Eccentric Pioneers

Last Sunday I went to lunch with ex-DCs Peter Fullerton and John Golds. There was talk of old times in the Tana River area, and of Kenya’s Governors Sir Evelyn Baring and Sir Patrick Renison.

As ever, the eccentricities of early pioneers were in our minds. I am reminded of H.M. (‘Black’) Harries and his family, about whom Elspeth Huxley’s mother Nellie was so funny. Black Harries was a firm believer in heat treatment for arthritis. He got into bed with five labradors on top and a bottle of port. His wife, enthusiastic about his ideas, had her own version of treatment. A visitor, having been told that she was in the garden, could not find her. He returned to the kitchen where the cook directed him to look just to the left of a little gateway. There he found a large compost heap, with a hat on top, and, beneath the heap, Mrs Harries. Black Harries used to say, ‘I have a bath once a month, whether I need it or not.’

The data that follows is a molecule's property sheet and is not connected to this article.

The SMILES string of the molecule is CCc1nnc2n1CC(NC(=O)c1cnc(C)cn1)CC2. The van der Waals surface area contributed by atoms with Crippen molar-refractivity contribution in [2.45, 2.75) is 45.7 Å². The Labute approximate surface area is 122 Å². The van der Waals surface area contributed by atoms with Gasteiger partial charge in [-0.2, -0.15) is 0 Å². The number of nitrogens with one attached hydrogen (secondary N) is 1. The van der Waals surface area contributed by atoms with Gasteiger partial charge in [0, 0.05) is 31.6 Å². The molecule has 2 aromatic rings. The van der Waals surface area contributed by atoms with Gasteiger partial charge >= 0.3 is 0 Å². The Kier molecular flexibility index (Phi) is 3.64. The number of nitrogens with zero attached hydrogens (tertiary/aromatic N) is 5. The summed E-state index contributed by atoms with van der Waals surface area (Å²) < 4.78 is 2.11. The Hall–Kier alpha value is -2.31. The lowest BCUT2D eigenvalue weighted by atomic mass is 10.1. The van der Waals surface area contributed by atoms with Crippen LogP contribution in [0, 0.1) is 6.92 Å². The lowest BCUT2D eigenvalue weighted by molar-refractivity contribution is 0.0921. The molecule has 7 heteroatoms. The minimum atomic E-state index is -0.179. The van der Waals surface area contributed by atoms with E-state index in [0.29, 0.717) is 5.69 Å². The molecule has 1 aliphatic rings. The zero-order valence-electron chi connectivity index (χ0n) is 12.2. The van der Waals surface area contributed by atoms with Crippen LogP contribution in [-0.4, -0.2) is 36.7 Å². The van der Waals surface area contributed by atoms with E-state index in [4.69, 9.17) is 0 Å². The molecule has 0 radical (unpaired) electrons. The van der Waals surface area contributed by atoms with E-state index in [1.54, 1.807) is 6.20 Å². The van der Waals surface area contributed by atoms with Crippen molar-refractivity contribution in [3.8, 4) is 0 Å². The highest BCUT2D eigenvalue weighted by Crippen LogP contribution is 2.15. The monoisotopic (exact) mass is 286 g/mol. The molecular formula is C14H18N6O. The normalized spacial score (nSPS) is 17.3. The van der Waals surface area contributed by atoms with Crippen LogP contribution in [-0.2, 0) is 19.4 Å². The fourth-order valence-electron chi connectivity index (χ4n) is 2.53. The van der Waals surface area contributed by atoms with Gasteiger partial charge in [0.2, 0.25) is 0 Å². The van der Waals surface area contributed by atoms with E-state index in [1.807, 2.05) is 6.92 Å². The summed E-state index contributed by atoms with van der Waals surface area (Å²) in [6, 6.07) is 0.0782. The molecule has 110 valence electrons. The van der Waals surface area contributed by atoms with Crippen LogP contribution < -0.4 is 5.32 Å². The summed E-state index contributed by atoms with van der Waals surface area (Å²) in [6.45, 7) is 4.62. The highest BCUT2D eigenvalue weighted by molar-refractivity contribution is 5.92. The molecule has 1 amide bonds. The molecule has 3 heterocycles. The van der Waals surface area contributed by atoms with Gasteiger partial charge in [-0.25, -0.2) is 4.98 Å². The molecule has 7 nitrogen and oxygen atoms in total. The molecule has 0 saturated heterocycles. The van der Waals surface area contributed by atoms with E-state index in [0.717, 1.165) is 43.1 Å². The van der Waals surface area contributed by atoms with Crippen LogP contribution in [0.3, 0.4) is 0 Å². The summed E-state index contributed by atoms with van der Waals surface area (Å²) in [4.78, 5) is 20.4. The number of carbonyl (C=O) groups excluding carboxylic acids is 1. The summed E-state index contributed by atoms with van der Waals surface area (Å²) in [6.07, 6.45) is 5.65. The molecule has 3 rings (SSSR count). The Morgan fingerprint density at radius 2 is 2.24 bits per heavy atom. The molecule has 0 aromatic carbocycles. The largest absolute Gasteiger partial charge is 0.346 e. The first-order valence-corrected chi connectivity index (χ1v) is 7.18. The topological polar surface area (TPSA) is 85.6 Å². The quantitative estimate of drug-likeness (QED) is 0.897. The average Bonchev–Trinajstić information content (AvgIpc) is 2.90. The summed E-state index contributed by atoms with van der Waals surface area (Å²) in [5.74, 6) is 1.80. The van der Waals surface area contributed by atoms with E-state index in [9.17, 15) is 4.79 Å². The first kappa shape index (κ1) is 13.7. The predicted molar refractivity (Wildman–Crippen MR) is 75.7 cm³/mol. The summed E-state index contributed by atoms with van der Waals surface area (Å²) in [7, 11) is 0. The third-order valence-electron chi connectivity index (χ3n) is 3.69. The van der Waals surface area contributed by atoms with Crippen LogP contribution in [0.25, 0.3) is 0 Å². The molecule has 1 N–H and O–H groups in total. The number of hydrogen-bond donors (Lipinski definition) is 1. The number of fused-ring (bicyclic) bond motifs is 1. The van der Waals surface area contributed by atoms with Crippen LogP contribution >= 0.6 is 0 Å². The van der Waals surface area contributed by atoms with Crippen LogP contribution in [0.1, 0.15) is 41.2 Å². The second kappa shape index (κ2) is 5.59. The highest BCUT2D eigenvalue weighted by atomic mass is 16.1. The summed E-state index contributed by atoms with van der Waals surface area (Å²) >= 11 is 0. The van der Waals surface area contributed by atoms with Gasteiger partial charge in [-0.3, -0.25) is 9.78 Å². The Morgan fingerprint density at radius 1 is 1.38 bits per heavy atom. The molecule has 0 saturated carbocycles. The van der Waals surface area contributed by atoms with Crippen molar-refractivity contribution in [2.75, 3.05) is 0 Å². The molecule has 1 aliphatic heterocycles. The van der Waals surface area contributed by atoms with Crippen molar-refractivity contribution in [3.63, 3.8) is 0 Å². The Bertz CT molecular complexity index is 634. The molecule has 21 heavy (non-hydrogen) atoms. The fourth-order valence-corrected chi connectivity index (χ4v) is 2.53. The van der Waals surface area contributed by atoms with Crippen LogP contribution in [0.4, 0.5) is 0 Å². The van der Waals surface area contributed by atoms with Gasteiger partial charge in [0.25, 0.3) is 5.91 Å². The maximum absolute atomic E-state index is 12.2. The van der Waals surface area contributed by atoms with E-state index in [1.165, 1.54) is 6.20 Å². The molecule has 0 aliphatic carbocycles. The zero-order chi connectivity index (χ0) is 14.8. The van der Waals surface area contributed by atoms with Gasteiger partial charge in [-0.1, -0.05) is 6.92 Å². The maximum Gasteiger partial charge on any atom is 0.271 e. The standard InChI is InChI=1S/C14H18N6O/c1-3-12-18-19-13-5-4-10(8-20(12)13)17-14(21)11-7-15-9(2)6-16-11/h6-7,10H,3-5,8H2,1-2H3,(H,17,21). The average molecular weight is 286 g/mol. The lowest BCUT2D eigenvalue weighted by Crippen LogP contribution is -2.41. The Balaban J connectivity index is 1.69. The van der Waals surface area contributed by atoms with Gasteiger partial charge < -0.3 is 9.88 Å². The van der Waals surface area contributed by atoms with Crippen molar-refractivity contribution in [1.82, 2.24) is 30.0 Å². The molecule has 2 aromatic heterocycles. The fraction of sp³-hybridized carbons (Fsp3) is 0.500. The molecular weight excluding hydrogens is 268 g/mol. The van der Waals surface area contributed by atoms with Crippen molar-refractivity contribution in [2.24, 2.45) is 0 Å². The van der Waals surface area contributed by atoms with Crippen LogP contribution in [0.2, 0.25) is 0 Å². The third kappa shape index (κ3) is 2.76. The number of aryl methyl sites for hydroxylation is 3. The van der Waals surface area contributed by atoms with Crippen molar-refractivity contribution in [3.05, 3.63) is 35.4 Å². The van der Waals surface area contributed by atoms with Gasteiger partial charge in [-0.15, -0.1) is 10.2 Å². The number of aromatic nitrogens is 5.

Black Harries owned the neighbouring farm to Nellie at Njoro. After he had been jailed for six weeks he went to South Africa, selling the farm on easy terms to Cockie Birkbeck, who married Blor Blixen. But Cockie was too idle to send the quarterly cheque, so the farm reverted to Harries, who returned to Kenya. Nellie said she had to shoo the ducks off the Chippendale chairs if she visited the Harries house.